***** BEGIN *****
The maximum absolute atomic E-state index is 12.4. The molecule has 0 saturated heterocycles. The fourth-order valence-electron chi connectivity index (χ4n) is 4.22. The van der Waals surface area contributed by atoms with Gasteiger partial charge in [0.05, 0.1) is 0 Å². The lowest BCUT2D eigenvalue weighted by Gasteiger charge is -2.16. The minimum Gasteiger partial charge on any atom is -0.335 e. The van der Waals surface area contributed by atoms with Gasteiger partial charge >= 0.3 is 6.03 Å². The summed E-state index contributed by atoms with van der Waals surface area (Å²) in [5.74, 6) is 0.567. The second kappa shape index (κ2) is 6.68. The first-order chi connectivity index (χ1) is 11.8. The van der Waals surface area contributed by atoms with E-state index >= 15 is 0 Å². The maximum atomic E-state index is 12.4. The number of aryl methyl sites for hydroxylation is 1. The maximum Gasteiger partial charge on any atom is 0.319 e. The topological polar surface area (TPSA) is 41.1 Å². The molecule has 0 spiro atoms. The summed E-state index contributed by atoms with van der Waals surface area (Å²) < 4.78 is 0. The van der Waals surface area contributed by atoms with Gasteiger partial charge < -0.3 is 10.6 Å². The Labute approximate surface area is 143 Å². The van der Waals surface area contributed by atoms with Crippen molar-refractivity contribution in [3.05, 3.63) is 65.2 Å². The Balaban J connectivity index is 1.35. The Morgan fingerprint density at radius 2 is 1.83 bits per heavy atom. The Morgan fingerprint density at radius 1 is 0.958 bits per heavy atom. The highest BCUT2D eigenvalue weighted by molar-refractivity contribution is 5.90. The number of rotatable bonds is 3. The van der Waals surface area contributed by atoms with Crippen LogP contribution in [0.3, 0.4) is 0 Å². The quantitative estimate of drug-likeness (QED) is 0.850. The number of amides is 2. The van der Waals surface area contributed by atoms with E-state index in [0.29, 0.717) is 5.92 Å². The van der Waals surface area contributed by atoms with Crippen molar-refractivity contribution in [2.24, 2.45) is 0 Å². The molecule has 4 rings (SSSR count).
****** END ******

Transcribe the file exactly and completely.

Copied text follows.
The maximum absolute atomic E-state index is 12.4. The molecule has 0 saturated heterocycles. The fourth-order valence-electron chi connectivity index (χ4n) is 4.22. The van der Waals surface area contributed by atoms with Gasteiger partial charge in [0.05, 0.1) is 0 Å². The lowest BCUT2D eigenvalue weighted by Gasteiger charge is -2.16. The minimum Gasteiger partial charge on any atom is -0.335 e. The van der Waals surface area contributed by atoms with Gasteiger partial charge >= 0.3 is 6.03 Å². The summed E-state index contributed by atoms with van der Waals surface area (Å²) in [5.74, 6) is 0.567. The second kappa shape index (κ2) is 6.68. The first-order chi connectivity index (χ1) is 11.8. The van der Waals surface area contributed by atoms with E-state index >= 15 is 0 Å². The maximum atomic E-state index is 12.4. The number of aryl methyl sites for hydroxylation is 1. The maximum Gasteiger partial charge on any atom is 0.319 e. The topological polar surface area (TPSA) is 41.1 Å². The molecule has 0 spiro atoms. The summed E-state index contributed by atoms with van der Waals surface area (Å²) < 4.78 is 0. The van der Waals surface area contributed by atoms with Gasteiger partial charge < -0.3 is 10.6 Å². The Labute approximate surface area is 143 Å². The van der Waals surface area contributed by atoms with Crippen molar-refractivity contribution in [3.05, 3.63) is 65.2 Å². The Balaban J connectivity index is 1.35. The Morgan fingerprint density at radius 2 is 1.83 bits per heavy atom. The Morgan fingerprint density at radius 1 is 0.958 bits per heavy atom. The highest BCUT2D eigenvalue weighted by molar-refractivity contribution is 5.90. The number of rotatable bonds is 3. The van der Waals surface area contributed by atoms with Crippen LogP contribution in [0.3, 0.4) is 0 Å². The quantitative estimate of drug-likeness (QED) is 0.850. The number of amides is 2. The van der Waals surface area contributed by atoms with E-state index in [0.29, 0.717) is 5.92 Å². The van der Waals surface area contributed by atoms with Crippen molar-refractivity contribution in [2.24, 2.45) is 0 Å². The molecule has 4 rings (SSSR count).